Citation: Branco RCC, Brasil P, Araújo JMG, Cardoso FO, Batista ZS, Leitão VMS, et al. (2021) Evidence of Zika virus circulation in asymptomatic pregnant women in Northeast, Brazil. PLoS Negl Trop Dis 15(6): e0009412. https://doi.org/10.1371/journal.pntd.0009412
Editor: Abdallah M. Samy, Faculty of Science, Ain Shams University (ASU), EGYPT
Received: July 23, 2020; Accepted: April 27, 2021; Published: June 10, 2021
Copyright: © 2021 Branco et al. This is an open access article distributed under the terms of the Creative Commons Attribution License, which permits unrestricted use, distribution, and reproduction in any medium, provided the original author and source are credited.
Data Availability: All relevant data are within the manuscript and its Supporting Information files.
Funding: This work was supported by the Foundation for the Support of Research and Scientific and Technological Development of Maranhão – FAPEMA and Health Minister from Brazil - PPSUS [grant number 008/2016 - MDSBN] www.fapema.br/www.capes.gov.br and Coordination for the Improvement of Higher Education Personnel (CAPES) – [grant number 21/2018 – Notice Legal Amazonia] · that financed the materials needed for the execution of this research. The funders had no role in study design, data collection and analysis, decision to publish, or preparation of the manuscript.
Competing interests: The authors have declared that no competing interests exist.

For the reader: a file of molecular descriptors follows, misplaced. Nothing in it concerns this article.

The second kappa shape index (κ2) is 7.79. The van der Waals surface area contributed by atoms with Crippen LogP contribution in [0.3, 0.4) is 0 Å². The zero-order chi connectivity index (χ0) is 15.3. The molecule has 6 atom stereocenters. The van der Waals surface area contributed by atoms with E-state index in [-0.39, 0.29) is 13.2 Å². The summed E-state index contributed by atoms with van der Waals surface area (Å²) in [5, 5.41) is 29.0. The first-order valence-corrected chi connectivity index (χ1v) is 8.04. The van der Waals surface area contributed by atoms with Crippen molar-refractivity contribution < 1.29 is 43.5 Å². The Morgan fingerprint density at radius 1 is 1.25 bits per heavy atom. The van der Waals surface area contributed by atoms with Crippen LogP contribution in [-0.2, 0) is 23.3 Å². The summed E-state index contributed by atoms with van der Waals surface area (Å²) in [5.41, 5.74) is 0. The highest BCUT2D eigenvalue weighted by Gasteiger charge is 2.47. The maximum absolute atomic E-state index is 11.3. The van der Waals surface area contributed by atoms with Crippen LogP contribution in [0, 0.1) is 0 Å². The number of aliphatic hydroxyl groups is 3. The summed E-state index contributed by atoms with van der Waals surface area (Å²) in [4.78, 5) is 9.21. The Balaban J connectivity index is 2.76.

Zika virus (ZIKV) belongs to family Flaviviridae, genus Flavivirus and it is transmitted by the bite of female Aedes mosquitoes. It was first described in Africa in 1947 in samples isolated from Rhesus monkeys and later from humans . The first confirmed case in the Americas was reported in May 2015 ; however, phylogenetic and molecular analyses indicated that it was introduced in Brazil between May and December 2013 [3–5]. In French Polynesia, in 2013 and 2014, approximately 30,000 cases of ZIKV fever were recorded, most of them with mild symptoms. However, a marked increase in the number of Guillain-Barré syndrome which was associated with ZIKV infection was reported .
In October 2015, an unexpected increase in the number of microcephaly in newborns was observed in Brazil, initially in the state of Pernambuco and subsequently in other Brazilian states. This increase occurred after the introduction of ZIKV and this virus was isolated from fetus. Later other places as French Polynesia analyzed retrospectively their data for newborns and identified also an increase in microcephaly post-introduction of ZIKV. The outbreak of microcephaly associated with ZIKV infection lasted for almost a year in Brazil. ZIKV has exhibited continued transmission in a large part of the Brazilian territory, with no apparent increase in microcephaly newer cases .